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Pre and postnatal effects of nutrition on telomere dynamics in zebra finches Taeniopygia guttata

Last update: : Thursday 18 June 2015, by Nicolas Busser

Par : Jose C. Noguera, Institute of Biodiversity, Animal Health & Comparative Medicine. University of Glasgow
Date : Jeudi 8 octobre 2015 à 13h30
Lieu : IPHC, Amphithéâtre Grünewald, bâtiment 25

Loss and restoration of telomeres, the protective ends of eukaryotic chromosomes, play a key role in cellular death and replacement, and thereby in ageing. Most telomere loss occurs during early development, a life stage where organisms are exposed to a number of factors that can induce oxidative stress, an important factor contributing to telomere loss. It has recently been proposed that dietary antioxidants might play an important role in telomere protection. In birds, the protective effect of dietary antioxidants on telomeres might take place either during embryo development (i.e. via maternal allocation of antioxidants into the egg yolk) or during post-natal growth period (i.e. via parental feeding). In a series of experiments with zebra finches, we investigated
1) intra-clutch variation in maternally-derived dietary antioxidants and embryo telomere length,
2) whether within-clutch differences in embryo telomere length persist during post-natal development and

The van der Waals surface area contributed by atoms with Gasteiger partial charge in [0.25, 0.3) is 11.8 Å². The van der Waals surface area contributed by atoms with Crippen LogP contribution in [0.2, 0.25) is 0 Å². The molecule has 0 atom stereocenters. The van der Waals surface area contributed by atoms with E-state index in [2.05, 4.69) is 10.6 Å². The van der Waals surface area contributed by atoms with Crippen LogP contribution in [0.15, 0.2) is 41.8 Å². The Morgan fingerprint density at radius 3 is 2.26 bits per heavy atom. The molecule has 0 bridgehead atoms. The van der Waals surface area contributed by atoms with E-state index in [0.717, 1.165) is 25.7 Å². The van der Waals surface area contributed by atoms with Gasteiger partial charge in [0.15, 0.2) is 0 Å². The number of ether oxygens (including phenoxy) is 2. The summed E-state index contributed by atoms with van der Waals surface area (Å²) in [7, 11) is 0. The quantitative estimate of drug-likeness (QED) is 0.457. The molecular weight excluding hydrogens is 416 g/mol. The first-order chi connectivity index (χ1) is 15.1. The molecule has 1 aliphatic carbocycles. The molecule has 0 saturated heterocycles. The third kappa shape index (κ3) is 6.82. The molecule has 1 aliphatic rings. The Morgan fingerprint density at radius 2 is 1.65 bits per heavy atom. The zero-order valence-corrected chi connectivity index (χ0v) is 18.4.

3) whether dietary antioxidants may help to prevent the loss of telomere length after hatching.
We found that the level of maternally-derived dietary antioxidants in the egg-yolk were markedly lower in the last compared to earlier laid eggs, resulting in shorter telomere length in the embryos. Interestingly, these differences in telomere length among siblings persisted until adulthood. In addition, by experimentally manipulating the intake of dietary antioxidants during post-natal development, we also found that females fed with a high antioxidant diet during sexual maturation showed reduced telomere loss. Together, these results indicate that dietary antioxidants can influence rates of cellular senescence during different stages of the development.

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Dr. Noguera uses the zebra finch as a model organism to study aging